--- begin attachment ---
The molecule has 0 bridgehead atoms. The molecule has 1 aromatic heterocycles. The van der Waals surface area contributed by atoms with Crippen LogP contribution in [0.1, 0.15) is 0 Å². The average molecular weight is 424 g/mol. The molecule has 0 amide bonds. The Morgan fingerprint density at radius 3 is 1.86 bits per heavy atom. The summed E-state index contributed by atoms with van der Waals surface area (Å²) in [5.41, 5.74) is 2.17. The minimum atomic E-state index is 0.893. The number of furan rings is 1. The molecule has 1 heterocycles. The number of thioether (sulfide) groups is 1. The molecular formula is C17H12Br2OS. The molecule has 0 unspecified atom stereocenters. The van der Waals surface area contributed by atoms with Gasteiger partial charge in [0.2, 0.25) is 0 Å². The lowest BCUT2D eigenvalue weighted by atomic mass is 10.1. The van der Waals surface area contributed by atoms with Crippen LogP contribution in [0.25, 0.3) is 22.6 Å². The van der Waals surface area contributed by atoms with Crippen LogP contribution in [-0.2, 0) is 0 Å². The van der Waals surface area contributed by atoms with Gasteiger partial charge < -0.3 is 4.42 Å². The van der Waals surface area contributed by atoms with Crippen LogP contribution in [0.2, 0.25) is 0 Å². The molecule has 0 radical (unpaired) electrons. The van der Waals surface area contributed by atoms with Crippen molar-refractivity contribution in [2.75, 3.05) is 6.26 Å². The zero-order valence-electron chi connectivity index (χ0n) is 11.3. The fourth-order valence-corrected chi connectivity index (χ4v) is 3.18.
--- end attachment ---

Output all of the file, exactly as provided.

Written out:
The molecule has 0 bridgehead atoms. The molecule has 1 aromatic heterocycles. The van der Waals surface area contributed by atoms with Crippen LogP contribution in [0.1, 0.15) is 0 Å². The average molecular weight is 424 g/mol. The molecule has 0 amide bonds. The Morgan fingerprint density at radius 3 is 1.86 bits per heavy atom. The summed E-state index contributed by atoms with van der Waals surface area (Å²) in [5.41, 5.74) is 2.17. The minimum atomic E-state index is 0.893. The number of furan rings is 1. The molecule has 1 heterocycles. The number of thioether (sulfide) groups is 1. The molecular formula is C17H12Br2OS. The molecule has 0 unspecified atom stereocenters. The van der Waals surface area contributed by atoms with Gasteiger partial charge in [0.2, 0.25) is 0 Å². The lowest BCUT2D eigenvalue weighted by atomic mass is 10.1. The van der Waals surface area contributed by atoms with Crippen LogP contribution in [0.25, 0.3) is 22.6 Å². The van der Waals surface area contributed by atoms with Crippen LogP contribution in [-0.2, 0) is 0 Å². The van der Waals surface area contributed by atoms with Gasteiger partial charge < -0.3 is 4.42 Å². The van der Waals surface area contributed by atoms with Crippen LogP contribution in [0.2, 0.25) is 0 Å². The molecule has 0 radical (unpaired) electrons. The van der Waals surface area contributed by atoms with Crippen molar-refractivity contribution in [2.75, 3.05) is 6.26 Å². The zero-order valence-electron chi connectivity index (χ0n) is 11.3. The fourth-order valence-corrected chi connectivity index (χ4v) is 3.18.